Oregon loggers can resume work on federal lands after a judge ruled against two agencies that suspended timber harvests during the partial government shutdown.
U.S. District Judge Owen M. Planner in Medford signed an order Thursday, lifting the logging ban imposed by the Bureau of Land Management and U.S. Forest Service.
According to court records, the BLM and Forest Service asked that the timber industry’s motion be dismissed because the government reopened Thursday.
The timber industry, however, pressed ahead with its lawsuit, which was filed Monday, because companies didn’t want to wait for notices to proceed.
“This is good logging weather, and they needed to get after it,” said Ann Forest Burns, vice president of the American Forest Resource Council, a party in the suit. “As soon as our members got the word, they were moving forward.”
Murphy Company, which operates mills in Washington and Oregon, including Sutherlin, sent loggers back to work as soon as possible and made plans to work through the weekend to make up for time lost.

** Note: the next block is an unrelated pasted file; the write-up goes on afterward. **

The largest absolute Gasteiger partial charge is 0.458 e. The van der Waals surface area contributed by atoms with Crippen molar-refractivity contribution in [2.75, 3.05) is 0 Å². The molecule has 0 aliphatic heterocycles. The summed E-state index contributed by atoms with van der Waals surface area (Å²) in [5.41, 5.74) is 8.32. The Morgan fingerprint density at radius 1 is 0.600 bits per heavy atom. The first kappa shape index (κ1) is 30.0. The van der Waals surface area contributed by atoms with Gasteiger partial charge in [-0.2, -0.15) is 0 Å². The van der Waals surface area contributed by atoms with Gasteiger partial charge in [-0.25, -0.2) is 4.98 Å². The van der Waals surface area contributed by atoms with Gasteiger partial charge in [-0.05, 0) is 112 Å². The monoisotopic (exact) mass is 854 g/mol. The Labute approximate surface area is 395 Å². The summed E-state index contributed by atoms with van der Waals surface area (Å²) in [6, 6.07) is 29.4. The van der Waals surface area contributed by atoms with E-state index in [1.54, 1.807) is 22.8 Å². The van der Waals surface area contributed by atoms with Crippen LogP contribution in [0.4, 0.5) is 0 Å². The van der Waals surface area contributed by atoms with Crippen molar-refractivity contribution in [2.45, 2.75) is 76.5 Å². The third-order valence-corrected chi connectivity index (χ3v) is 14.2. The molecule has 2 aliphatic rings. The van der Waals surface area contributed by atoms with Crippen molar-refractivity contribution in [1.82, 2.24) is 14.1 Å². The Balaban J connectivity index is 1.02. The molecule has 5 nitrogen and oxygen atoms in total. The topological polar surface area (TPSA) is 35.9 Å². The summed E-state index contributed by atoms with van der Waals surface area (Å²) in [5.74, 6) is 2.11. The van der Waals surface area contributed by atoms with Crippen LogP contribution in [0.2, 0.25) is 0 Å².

“It is tough to lose any time in these months when we are trying to put our full log inventory in,” the company’s director of resources, Jacob Groves, said today. “I think all of Murphy Company and the timber industry thought it was a good decision by the judge because it takes all the uncertainty out of it instead of having to wait for (notifications).”
BLM Roseburg District spokesman Cheyne Rossbach said he did not know when the agency will issue the notifications.
The BLM and Forest Service justified the suspension of timber contracts by citing a law that prohibits agencies from incurring obligations that exceed appropriations, according to court documents.
Forest Burns said the parties are still pursuing the underlying case, contending it was unlawful for the federal government to stop timber operations if a contract was in place prior to the shutdown and if oversight by federal inspectors wasn’t critical.
“They’ve got to keep their crews working. Those guys work on daily wages, they are not on salary, and if there isn’t work for them to do, they can’t pay their workers, and those workers can’t pay for food for their families,” she said.
Art Adams, owner and general manager of Roseburg-based Nordic Veneer, said today the company had one supplier slightly affected by the shutdown.
“We normally get 65 to 75 (timber) loads a day, and it pretty much held in there,” Adams said. “We might have been off two or three loads, but we seemed to have still gotten wood for the most part.”
•You can reach reporter Christina George at 541-957-4202 or at email@example.com.